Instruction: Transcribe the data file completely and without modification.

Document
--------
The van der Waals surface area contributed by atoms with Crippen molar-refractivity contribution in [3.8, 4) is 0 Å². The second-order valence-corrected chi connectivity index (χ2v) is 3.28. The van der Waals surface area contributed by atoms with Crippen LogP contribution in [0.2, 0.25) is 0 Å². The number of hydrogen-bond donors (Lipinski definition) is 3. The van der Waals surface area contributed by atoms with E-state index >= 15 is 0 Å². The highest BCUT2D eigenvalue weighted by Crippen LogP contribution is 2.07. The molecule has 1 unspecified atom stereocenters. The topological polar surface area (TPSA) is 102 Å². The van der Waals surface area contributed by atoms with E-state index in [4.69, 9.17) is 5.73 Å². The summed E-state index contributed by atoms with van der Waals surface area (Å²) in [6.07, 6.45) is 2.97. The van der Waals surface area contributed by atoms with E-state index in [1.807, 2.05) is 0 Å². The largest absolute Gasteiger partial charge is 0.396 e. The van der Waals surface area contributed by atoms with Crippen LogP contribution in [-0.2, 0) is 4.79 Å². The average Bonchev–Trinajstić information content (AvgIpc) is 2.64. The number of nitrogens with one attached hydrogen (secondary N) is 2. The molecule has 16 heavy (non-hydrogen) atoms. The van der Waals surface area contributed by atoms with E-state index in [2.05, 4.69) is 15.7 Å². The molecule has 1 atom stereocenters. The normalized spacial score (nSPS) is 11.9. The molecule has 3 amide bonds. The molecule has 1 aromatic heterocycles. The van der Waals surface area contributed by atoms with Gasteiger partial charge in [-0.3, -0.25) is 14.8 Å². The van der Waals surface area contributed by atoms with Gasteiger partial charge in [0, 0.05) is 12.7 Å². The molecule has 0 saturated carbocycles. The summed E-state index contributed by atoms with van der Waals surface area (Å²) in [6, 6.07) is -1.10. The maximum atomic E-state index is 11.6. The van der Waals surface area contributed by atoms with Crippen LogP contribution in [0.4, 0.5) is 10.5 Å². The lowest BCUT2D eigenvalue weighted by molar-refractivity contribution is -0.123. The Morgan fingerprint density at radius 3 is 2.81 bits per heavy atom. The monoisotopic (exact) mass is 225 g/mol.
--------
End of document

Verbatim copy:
The van der Waals surface area contributed by atoms with Crippen molar-refractivity contribution in [3.8, 4) is 0 Å². The second-order valence-corrected chi connectivity index (χ2v) is 3.28. The van der Waals surface area contributed by atoms with Crippen LogP contribution in [0.2, 0.25) is 0 Å². The number of hydrogen-bond donors (Lipinski definition) is 3. The van der Waals surface area contributed by atoms with E-state index >= 15 is 0 Å². The highest BCUT2D eigenvalue weighted by Crippen LogP contribution is 2.07. The molecule has 1 unspecified atom stereocenters. The topological polar surface area (TPSA) is 102 Å². The van der Waals surface area contributed by atoms with E-state index in [4.69, 9.17) is 5.73 Å². The summed E-state index contributed by atoms with van der Waals surface area (Å²) in [6.07, 6.45) is 2.97. The van der Waals surface area contributed by atoms with E-state index in [1.807, 2.05) is 0 Å². The largest absolute Gasteiger partial charge is 0.396 e. The van der Waals surface area contributed by atoms with Crippen LogP contribution in [-0.2, 0) is 4.79 Å². The average Bonchev–Trinajstić information content (AvgIpc) is 2.64. The number of nitrogens with one attached hydrogen (secondary N) is 2. The molecule has 16 heavy (non-hydrogen) atoms. The van der Waals surface area contributed by atoms with E-state index in [2.05, 4.69) is 15.7 Å². The molecule has 1 atom stereocenters. The normalized spacial score (nSPS) is 11.9. The molecule has 3 amide bonds. The molecule has 1 aromatic heterocycles. The van der Waals surface area contributed by atoms with Gasteiger partial charge in [-0.3, -0.25) is 14.8 Å². The van der Waals surface area contributed by atoms with Gasteiger partial charge in [0, 0.05) is 12.7 Å². The molecule has 0 saturated carbocycles. The summed E-state index contributed by atoms with van der Waals surface area (Å²) in [6, 6.07) is -1.10. The maximum atomic E-state index is 11.6. The van der Waals surface area contributed by atoms with Crippen LogP contribution in [0.4, 0.5) is 10.5 Å². The lowest BCUT2D eigenvalue weighted by molar-refractivity contribution is -0.123. The Morgan fingerprint density at radius 3 is 2.81 bits per heavy atom. The monoisotopic (exact) mass is 225 g/mol.